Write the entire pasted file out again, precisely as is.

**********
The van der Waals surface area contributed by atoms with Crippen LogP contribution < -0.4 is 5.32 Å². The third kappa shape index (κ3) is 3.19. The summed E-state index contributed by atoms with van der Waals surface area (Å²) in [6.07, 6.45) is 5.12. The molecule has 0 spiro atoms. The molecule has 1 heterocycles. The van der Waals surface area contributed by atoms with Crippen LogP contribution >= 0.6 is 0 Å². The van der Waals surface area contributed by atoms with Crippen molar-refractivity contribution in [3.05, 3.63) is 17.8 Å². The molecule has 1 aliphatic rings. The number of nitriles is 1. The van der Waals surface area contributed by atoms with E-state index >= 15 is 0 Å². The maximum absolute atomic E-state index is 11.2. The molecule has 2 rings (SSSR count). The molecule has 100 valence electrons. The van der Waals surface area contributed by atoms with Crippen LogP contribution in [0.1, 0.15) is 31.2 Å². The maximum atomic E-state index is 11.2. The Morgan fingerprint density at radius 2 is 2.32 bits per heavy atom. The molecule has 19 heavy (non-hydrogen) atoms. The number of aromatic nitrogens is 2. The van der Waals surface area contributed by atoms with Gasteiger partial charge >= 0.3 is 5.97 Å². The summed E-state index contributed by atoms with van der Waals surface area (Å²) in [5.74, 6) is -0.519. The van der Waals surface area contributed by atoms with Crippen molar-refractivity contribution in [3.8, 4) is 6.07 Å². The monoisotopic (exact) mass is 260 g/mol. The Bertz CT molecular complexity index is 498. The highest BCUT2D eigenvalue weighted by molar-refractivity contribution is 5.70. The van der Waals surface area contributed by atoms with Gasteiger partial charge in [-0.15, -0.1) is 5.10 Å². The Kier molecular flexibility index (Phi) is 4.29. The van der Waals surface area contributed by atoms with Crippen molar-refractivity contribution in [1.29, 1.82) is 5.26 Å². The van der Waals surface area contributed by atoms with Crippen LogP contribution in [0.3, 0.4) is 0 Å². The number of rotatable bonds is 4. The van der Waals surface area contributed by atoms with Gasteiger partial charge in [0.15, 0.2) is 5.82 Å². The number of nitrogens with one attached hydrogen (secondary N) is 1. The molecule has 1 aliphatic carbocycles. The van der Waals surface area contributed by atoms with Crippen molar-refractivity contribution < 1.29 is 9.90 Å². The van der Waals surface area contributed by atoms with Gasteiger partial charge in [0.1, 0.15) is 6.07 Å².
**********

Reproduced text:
The van der Waals surface area contributed by atoms with Crippen LogP contribution < -0.4 is 5.32 Å². The third kappa shape index (κ3) is 3.19. The summed E-state index contributed by atoms with van der Waals surface area (Å²) in [6.07, 6.45) is 5.12. The molecule has 0 spiro atoms. The molecule has 1 heterocycles. The van der Waals surface area contributed by atoms with Crippen LogP contribution >= 0.6 is 0 Å². The van der Waals surface area contributed by atoms with Crippen molar-refractivity contribution in [3.05, 3.63) is 17.8 Å². The molecule has 1 aliphatic rings. The number of nitriles is 1. The van der Waals surface area contributed by atoms with E-state index >= 15 is 0 Å². The maximum absolute atomic E-state index is 11.2. The molecule has 2 rings (SSSR count). The molecule has 100 valence electrons. The van der Waals surface area contributed by atoms with Crippen LogP contribution in [0.1, 0.15) is 31.2 Å². The maximum atomic E-state index is 11.2. The Morgan fingerprint density at radius 2 is 2.32 bits per heavy atom. The molecule has 19 heavy (non-hydrogen) atoms. The number of aromatic nitrogens is 2. The van der Waals surface area contributed by atoms with Gasteiger partial charge >= 0.3 is 5.97 Å². The summed E-state index contributed by atoms with van der Waals surface area (Å²) in [5.74, 6) is -0.519. The van der Waals surface area contributed by atoms with Crippen molar-refractivity contribution in [3.8, 4) is 6.07 Å². The monoisotopic (exact) mass is 260 g/mol. The Bertz CT molecular complexity index is 498. The highest BCUT2D eigenvalue weighted by molar-refractivity contribution is 5.70. The van der Waals surface area contributed by atoms with Gasteiger partial charge in [-0.15, -0.1) is 5.10 Å². The Kier molecular flexibility index (Phi) is 4.29. The van der Waals surface area contributed by atoms with Crippen molar-refractivity contribution in [1.29, 1.82) is 5.26 Å². The van der Waals surface area contributed by atoms with Crippen LogP contribution in [0.3, 0.4) is 0 Å². The number of rotatable bonds is 4. The van der Waals surface area contributed by atoms with Gasteiger partial charge in [0.15, 0.2) is 5.82 Å². The number of nitrogens with one attached hydrogen (secondary N) is 1. The molecule has 1 aliphatic carbocycles. The van der Waals surface area contributed by atoms with Crippen molar-refractivity contribution < 1.29 is 9.90 Å². The van der Waals surface area contributed by atoms with Gasteiger partial charge in [0.1, 0.15) is 6.07 Å².